The Director’s Dilemma – March 2020 Edition
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The Director’s Dilemma - March 2020
This month our dilemma concerns a director who had assumed the governance was good enough and then discovered that – when things went wrong – it wasn’t. Although the thing that went wrong on this occasion was a technology issue, the failings would probably have been thrust into the spotlight if the issue had involved inappropriate culture, supply chain, payroll, or any number of other topics.
Trevor is a director of a listed company that has been a ‘market darling’. The company provides credit assessments and data verification. The founders both have a strong background in the sector and a healthy network of contacts that led to a growing client list which included governments and financial institutions.
After the listing, two years ago, the company has met or exceeded forecasts and Trevor has been proud to be the only independent director on the board alongside the two founders and the CEO. He chairs the audit committee and, unofficially, has been the guiding force behind establishing governance processes and documentation.
The founders have remained very active in the business and Trevor has occasionally worried that they make strategic decisions and tell him about them afterwards at the board meetings. As Trevor’s background is audit and assurance, he assumes he wouldn’t add much value beyond ensuring sound processes and keeping records.
Three weeks ago, everything changed. A large amount of the company’s data was ‘dumped’ on the dark web. It included the financial details of people who had been assessed as well as identification details such as tax file numbers and residential addresses. Worse, the company initially claimed that the information had not come from their systems and then admitted that they had received ransom demands indicating that data had been filched as long as a year before this disaster.
Clients have withdrawn their business, shareholders are dismayed, the share price is in free fall, and the press are clamouring for information.
How should Trevor help the company weather this storm?
This is a listed company; Trevor must ensure appropriate disclosure. A trading halt may give the company time to investigate, and respond to, the events and then give the market time to disseminate the information. His customer liaison at the stock exchange should assist with implementing a halt and issuing a brief statement saying what has happened and that the company will issue more information when it becomes available.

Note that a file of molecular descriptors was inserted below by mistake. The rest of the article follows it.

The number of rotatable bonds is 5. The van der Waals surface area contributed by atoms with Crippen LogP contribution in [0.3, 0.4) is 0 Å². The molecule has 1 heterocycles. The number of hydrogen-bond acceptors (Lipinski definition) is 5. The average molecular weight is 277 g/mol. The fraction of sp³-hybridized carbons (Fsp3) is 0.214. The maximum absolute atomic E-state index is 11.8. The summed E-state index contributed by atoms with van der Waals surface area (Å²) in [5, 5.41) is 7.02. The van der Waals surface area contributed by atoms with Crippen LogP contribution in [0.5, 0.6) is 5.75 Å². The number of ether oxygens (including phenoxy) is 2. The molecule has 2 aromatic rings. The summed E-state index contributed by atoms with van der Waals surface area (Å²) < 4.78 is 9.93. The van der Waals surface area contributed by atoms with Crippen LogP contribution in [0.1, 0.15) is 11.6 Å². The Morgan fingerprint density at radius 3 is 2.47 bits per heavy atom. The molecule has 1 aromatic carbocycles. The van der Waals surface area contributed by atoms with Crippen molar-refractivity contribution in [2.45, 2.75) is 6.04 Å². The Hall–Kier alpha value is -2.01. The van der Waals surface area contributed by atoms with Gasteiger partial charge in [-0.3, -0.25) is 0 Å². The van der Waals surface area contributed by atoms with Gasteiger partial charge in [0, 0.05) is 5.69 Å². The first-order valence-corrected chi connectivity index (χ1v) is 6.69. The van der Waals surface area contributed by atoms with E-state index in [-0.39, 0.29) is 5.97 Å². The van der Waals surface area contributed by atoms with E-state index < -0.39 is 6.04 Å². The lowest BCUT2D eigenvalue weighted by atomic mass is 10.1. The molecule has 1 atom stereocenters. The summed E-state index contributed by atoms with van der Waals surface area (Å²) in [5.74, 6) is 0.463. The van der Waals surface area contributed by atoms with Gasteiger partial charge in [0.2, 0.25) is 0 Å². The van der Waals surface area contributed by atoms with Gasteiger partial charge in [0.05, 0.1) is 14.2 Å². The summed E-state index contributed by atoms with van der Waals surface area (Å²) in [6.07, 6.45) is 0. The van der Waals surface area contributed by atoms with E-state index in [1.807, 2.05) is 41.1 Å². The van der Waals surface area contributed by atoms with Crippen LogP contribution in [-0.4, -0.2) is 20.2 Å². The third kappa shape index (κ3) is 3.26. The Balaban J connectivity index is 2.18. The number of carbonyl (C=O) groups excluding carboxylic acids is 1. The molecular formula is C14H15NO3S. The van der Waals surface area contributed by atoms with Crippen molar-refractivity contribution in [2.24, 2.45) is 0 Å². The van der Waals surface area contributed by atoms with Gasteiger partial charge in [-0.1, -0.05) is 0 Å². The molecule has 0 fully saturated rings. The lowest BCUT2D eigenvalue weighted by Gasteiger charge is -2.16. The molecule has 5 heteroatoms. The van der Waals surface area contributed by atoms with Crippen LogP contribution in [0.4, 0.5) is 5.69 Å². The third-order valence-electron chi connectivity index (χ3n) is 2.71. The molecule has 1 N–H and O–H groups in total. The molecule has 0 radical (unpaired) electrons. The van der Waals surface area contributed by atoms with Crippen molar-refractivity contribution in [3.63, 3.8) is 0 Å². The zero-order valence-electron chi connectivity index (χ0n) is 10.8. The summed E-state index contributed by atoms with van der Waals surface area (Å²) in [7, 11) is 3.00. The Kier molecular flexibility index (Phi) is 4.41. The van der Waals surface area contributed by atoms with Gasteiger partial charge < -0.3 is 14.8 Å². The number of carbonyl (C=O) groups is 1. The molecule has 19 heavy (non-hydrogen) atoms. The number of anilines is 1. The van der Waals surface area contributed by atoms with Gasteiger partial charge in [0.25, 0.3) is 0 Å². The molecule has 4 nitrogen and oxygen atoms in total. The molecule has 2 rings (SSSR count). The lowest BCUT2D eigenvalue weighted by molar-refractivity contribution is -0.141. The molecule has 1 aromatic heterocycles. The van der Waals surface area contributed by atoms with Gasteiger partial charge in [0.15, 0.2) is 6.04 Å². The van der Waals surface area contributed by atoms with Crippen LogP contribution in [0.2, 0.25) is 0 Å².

This will be a costly and distracting exercise that could derail the company from its current successful track.
Three of the four board members are executives. That doesn’t mean the fourth can rely on their efforts. Trevor must add value by asking intelligent questions that people involved in the operations will possibly not think to ask. This board must work as a team rather than a group of individuals who each contribute their own expertise and then come together to document decisions that were not made rigorously or jointly.
Trevor has now learnt that there is more to good governance than just having meetings and documenting processes. He needs to get involved and truly understand the business. If his fellow directors do not welcome this, he needs to consider whether they are taking him seriously or just using him as window-dressing. He should ensure that the whole board is never again left out of the information flow when something important happens (or even when it perhaps might happen).
He should also take the lead on procuring legal advice (they are going to need it), liaising with the regulators, and establishing crisis communications. Engaging a specialist communications firm may help.